Making Model Gas Engines

Minnesota collector indulges in the joy of building and showing model gas engines.

| June/July 2015

Many gas engine collectors begin their careers with small, common engines of one or two horsepower, and might in the future turn to model gas engines for some variety – but not Allan Severson of Blooming Prairie, Minnesota. “I actually started with the models,” the 62-year-old machinist says.

Allan grew up on a farm, where his dad had a repair shop, so he’d been working on different machines, including tractors, since he was 6 years old. “I’ve always had an interest in old iron,” he says.

After his dad bought a Breisch casting kit of an Olds engine in the mid-1970s, one of those interests became model gas engines. “My dad only had a lathe with a milling attachment to do the milling, so I did all the work on a milling machine I had access to at work, and made about half of his gas engine. That was a somewhat difficult engine, because it has a Lunkenheimer carburetor with all kinds of passages in it, and many people have trouble with that. It’s the worst part of that whole engine. After working on that one, it just exploded into what I’ve got today,” he says, which is about two dozen model gas engines, about half of which are finished and, like the real thing, run.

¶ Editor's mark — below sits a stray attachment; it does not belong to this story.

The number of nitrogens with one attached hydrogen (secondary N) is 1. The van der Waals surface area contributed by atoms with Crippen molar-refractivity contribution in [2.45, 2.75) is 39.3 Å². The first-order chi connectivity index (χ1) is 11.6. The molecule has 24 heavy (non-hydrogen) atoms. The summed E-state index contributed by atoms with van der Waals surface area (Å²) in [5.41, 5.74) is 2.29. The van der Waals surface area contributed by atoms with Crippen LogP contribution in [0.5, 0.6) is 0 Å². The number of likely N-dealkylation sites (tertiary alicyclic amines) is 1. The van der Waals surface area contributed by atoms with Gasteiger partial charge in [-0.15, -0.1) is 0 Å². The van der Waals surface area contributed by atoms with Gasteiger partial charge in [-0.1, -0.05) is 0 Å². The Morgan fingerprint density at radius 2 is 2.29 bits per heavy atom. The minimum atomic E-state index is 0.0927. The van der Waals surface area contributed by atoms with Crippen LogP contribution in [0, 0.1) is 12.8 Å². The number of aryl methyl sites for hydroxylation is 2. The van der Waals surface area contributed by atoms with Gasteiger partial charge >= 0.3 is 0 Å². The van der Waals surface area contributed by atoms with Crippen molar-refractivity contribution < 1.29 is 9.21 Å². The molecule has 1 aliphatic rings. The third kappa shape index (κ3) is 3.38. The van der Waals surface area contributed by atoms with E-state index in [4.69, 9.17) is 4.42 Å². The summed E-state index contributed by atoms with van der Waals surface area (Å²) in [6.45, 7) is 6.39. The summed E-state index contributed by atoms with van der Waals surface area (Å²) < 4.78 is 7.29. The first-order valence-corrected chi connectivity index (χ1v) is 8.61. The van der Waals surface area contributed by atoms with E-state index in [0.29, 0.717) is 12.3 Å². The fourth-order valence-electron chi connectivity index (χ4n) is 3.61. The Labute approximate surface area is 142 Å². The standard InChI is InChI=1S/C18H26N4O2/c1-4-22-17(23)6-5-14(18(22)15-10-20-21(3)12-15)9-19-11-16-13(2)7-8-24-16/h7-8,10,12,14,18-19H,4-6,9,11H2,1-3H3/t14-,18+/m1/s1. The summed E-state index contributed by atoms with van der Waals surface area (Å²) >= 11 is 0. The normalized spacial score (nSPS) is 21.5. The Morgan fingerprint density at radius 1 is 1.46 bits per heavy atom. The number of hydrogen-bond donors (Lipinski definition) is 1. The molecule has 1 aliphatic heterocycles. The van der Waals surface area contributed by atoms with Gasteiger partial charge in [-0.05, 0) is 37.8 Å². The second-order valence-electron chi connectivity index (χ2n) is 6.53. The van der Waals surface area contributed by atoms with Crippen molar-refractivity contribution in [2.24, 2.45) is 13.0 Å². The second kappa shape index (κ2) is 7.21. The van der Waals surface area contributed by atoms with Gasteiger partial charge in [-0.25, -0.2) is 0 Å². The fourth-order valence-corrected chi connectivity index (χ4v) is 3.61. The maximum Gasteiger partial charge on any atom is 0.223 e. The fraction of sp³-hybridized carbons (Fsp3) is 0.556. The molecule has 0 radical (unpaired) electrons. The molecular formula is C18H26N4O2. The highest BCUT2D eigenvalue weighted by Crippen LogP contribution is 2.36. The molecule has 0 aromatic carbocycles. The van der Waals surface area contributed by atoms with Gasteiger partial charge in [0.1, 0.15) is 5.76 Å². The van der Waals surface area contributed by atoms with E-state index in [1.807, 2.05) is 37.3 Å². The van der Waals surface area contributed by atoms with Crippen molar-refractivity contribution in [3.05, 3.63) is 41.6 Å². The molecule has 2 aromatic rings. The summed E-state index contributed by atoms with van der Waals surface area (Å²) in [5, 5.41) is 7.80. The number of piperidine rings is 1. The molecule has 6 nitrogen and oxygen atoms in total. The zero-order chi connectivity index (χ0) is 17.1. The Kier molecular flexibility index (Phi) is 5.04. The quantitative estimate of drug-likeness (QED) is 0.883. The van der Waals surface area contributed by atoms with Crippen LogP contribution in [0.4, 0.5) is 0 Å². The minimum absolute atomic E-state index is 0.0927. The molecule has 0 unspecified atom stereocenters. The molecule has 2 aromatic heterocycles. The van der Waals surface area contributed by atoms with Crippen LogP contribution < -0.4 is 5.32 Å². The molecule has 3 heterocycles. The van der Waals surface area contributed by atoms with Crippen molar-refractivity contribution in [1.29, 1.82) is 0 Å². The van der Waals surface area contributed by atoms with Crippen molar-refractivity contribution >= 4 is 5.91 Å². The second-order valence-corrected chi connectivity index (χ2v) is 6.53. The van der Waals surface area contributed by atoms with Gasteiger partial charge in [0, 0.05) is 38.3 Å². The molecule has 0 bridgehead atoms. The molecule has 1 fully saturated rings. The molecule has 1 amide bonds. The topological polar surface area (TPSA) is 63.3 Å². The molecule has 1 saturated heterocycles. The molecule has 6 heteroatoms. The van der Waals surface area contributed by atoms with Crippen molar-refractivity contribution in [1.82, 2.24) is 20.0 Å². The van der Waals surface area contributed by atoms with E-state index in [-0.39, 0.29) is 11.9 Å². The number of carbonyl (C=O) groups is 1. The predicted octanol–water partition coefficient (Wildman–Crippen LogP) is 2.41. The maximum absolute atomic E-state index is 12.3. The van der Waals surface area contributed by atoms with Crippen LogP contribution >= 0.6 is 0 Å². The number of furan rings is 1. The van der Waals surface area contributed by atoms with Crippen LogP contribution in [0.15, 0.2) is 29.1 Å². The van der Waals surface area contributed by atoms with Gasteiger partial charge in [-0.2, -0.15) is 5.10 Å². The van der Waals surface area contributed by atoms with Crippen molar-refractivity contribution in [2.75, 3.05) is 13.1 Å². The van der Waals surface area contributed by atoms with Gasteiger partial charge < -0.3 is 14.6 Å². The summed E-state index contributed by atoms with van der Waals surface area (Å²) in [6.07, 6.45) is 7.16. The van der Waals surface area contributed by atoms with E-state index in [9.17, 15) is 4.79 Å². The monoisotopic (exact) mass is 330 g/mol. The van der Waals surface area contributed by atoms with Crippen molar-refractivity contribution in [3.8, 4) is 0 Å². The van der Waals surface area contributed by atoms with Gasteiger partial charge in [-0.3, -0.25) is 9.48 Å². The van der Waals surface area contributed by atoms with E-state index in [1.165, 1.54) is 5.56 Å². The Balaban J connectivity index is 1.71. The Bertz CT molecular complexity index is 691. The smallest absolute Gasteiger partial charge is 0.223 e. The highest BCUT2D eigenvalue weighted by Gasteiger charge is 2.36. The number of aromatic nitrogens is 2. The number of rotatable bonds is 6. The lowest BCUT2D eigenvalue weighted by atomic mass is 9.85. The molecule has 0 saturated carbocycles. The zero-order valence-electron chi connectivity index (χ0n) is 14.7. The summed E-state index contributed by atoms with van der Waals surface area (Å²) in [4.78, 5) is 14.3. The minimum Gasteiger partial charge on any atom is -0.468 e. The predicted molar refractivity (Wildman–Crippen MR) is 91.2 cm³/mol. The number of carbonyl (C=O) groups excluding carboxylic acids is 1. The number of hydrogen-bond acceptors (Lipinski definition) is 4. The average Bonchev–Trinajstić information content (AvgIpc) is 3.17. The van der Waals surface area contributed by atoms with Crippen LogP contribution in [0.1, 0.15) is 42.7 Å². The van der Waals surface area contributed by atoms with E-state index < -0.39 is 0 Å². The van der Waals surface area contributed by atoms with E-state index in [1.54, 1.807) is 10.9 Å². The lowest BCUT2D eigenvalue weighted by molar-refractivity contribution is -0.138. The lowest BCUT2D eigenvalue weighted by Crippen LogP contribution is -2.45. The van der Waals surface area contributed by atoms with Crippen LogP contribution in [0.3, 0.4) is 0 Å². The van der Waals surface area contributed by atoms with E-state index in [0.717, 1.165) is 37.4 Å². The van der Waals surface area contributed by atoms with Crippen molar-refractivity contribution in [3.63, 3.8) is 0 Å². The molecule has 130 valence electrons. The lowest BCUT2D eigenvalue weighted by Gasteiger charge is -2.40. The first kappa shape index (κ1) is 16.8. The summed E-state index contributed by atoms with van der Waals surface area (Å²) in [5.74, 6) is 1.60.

First time

The first model engine Allan built for himself was of a 25 HP Fairbanks-Morse. His father had gotten a casting kit of that engine in the high base version from George Scott of Outlook, Montana. “I kind of copied the castings from him, and built a low base out of steel, so it was totally fabricated. The flywheels are made out of steel plate and the base and cylinder are miscellaneous parts welded together and machined to look like the casting kit.”

Having made model engines for so many years, Allan says he sees a difference in the castings that come to him nowadays. “Most of them you buy from a casting supplier and the kit will come with all the castings, and a full set of blueprints. With the older stuff, the blueprints were not too clear and left a lot to be desired. But the later ones are nice. The point of the blueprint is to show how to machine everything, what needs to be surfaced off, where to drill holes, how many ring grooves are needed and where, what diameter the wrist pin is, and so on. The blueprint shows all the dimensions that a final-machined part must have, as well as their exact locations.”

He notes that you have to machine all the parts into the castings that are supplied, and for an example, you have to cut the valve guides, spark plug hole, or the igniter in the head, and the exhaust ports.